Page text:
All right. So when we’re talking about these pulses, this is what the classical lasers would look like if they did have two pulses that weren’t combined and synchronized. You’ve got your pulse at the top, then you’ve got your continuous. The problem is that every time you’ve got a pulse wave, it’s not in the peak of the continuous. It is here, it’s not here. It is here, it’s not here, so that makes it ineffective. What you’ve got with the MLS Laser is you’ve got each of the pulsed emissions happening within the continuous peak, which means that it’s got its optimum effect.


Now, we do need to know a little bit about cell biology to understand why it works. ATP, as everyone knows, is the energy currency of your cell. It’s converted to ADP, which then gives you your energy release. When you’ve got the laser light, you’ve got the light, which is also energy, interacting with the tissue, which gives you three main effects. You’ve got your photochemical, photomechanical, and also photothermal effects.


With the photochemical, the way it works is it activates the mitochondria of the cell, it increases ATP synthesis, and it accelerates the heating process. With your photothermal, these six different effects are going on. You’ve got an increase in the rate of biochemical reactions and a stimulating effect on tissue metabolism. You’ve got a production of moderate vasodilation, which increases blood supply, oxygen and nutrients, and also removing the catabolites away. You’ve got an activation of the repair process in the evolution of the inflammatory response. You have decrease in muscle spasm. You have a production of relaxation, which gives you that analgesic and soothing effect, and you also have a decrease in the viscosity of fluids, which gives you lower rigidity of the tissues and lengthening of the connective tissue component. That helps to release your cross-linked collagen fibres.


The photothermal effect can also lead onto a photomechanical effect, which generates indirect, non-destructive mechanical effects by reversible deformation of the extracellular matrix. Maintenance and homeostasis of the tissues and structural function like connective tissue, bone, muscle, cartilage is all that’s achieved here.


One very important anti-inflammatory protein, NLRP 10. The production of that is also increased. We also have a decrease in the pro-inflammatory substances like interleukins. All of that helps to normalize your vascular function. There’s a series of different metabolic level activities that happen. They all essentially recover damaged muscle fibres, recover base or cell conditions, regulate muscle contraction and motility, restore damaged capillary networks, and also help to repair damaged nerve fibres. We also have an effect on fungal growth. It actually interrupts the pathogenic micro-organism growth. It also repairs degenerated and damaged ulcerated tissue, also reduces the amount of tissue inflammation as well. This video just explains the effects at that cellular level.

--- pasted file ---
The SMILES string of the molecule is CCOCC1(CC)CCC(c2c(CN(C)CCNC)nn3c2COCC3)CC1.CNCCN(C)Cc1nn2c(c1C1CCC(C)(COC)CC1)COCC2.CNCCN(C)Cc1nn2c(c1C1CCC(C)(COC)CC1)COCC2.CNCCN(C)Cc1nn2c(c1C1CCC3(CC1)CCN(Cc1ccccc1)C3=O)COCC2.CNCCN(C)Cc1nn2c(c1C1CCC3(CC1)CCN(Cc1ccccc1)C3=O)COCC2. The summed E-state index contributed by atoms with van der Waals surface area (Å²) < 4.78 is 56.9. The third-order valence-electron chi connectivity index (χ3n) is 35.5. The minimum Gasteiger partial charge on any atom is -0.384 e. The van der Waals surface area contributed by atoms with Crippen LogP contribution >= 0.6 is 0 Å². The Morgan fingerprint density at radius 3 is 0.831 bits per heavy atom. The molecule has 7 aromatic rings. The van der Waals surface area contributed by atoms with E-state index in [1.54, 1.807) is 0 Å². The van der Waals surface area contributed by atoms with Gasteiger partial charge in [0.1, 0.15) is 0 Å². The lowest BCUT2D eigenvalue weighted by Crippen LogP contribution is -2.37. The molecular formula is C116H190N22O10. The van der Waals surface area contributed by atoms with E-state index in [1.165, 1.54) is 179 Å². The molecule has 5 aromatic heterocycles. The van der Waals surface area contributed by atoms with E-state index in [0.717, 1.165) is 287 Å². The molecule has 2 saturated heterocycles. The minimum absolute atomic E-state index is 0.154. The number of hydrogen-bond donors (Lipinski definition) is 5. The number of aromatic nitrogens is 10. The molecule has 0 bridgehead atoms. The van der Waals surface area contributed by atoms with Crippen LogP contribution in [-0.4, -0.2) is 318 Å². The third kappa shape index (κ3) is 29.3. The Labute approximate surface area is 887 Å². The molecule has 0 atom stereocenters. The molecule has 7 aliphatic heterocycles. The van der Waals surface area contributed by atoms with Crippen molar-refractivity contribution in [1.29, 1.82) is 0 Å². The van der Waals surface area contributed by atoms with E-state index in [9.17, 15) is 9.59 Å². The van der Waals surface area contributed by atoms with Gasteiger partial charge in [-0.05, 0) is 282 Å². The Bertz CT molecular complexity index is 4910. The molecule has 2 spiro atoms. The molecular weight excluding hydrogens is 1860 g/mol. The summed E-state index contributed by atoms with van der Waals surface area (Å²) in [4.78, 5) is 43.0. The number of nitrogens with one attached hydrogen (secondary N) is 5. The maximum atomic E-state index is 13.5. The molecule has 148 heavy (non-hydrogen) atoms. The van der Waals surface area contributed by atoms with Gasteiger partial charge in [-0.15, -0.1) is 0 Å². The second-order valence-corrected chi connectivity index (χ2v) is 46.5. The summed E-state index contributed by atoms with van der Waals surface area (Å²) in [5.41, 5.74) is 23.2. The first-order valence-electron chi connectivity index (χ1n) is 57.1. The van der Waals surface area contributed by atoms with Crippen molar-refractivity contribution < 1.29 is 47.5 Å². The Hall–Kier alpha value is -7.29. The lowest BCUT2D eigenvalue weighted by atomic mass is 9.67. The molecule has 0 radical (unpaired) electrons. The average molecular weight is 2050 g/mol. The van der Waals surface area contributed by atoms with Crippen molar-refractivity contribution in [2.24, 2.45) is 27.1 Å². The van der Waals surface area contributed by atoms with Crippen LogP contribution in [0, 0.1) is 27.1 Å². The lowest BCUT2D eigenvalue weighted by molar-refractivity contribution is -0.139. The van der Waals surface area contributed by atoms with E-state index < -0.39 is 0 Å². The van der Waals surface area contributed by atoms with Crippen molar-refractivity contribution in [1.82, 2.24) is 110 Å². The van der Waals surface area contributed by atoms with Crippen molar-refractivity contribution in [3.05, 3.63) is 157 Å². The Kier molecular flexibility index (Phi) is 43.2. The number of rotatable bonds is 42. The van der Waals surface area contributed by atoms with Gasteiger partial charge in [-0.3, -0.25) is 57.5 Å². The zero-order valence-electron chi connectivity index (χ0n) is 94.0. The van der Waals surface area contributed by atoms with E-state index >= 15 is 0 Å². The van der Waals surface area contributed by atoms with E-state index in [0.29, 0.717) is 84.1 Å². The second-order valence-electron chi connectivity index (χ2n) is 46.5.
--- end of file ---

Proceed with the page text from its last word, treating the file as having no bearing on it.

A healthy cell functions much like a well-run factory performing it’s job. This includes making cellular products like connective tissue, hormones and building blood vessels. When a cell is injured by trauma or inflammation, its mitochondrial batteries overwork to exhaustion. This causes the cell to become dormant, essentially going into hibernation. Over cellular mitochondria respond to specific frequencies of light, much like plants react to ultraviolet from the sun. The MLS Deep Tissue Laser penetrates to depths of over two inches, stimulating the cell’s photoreceptors. This restores normal energy in function and allows healing to take place. The cellular factory returns to work, resulting in healing of both recent and old injuries, reduced inflammation and swelling, improved vascular and lymphatic circulation, increased range of motion, decreased pain level.


Okay, so that’s a really nice summary on what the actual laser is doing. If we go back to the traditional lasers and how they’re actually emitted, that’s also an important point. With the traditional lasers, you’ve got them emitting as a cluster. With the MLS Laser, the new laser, you’ve got it emitted as a homogenous beam. It looks like this. With your traditional scanning, you’ve got a greater divergence angle as well of the beam when it actually comes out. You’re actually using the laser in a scanning mode, which means that you’re not actually getting to some areas. With the MLS Laser, there’s a smaller inclination of the light, so a smaller divergence angle. Also, you’re using the laser in a Greek key movement, which ensures that you are having no overlapping and you’re also getting a homogenous coverage over the whole area.


With the target area, there’s one machine that we’re using in particular for our clinic, and that’s the MLS Laser we’re going to talk about today. It’s got two different attachments that actually go onto the laser. One of them is the MV5 and the other one is the MV. With the lasers, their target area differs depending on what attachment you’ve got on the laser. With the MV5, you’ve got a larger target area of five centimetres in diameter. With the MV, you’ve got a two centimetre diameter. Now, the MV Laser is also known as the Charlie Head laser as well. It actually needs to be positioned 20 centimetres away from the skin, and the smaller handheld device is the MV5 Laser. Now, that one needs to be held in contact with the skin, but not pressing into the skin.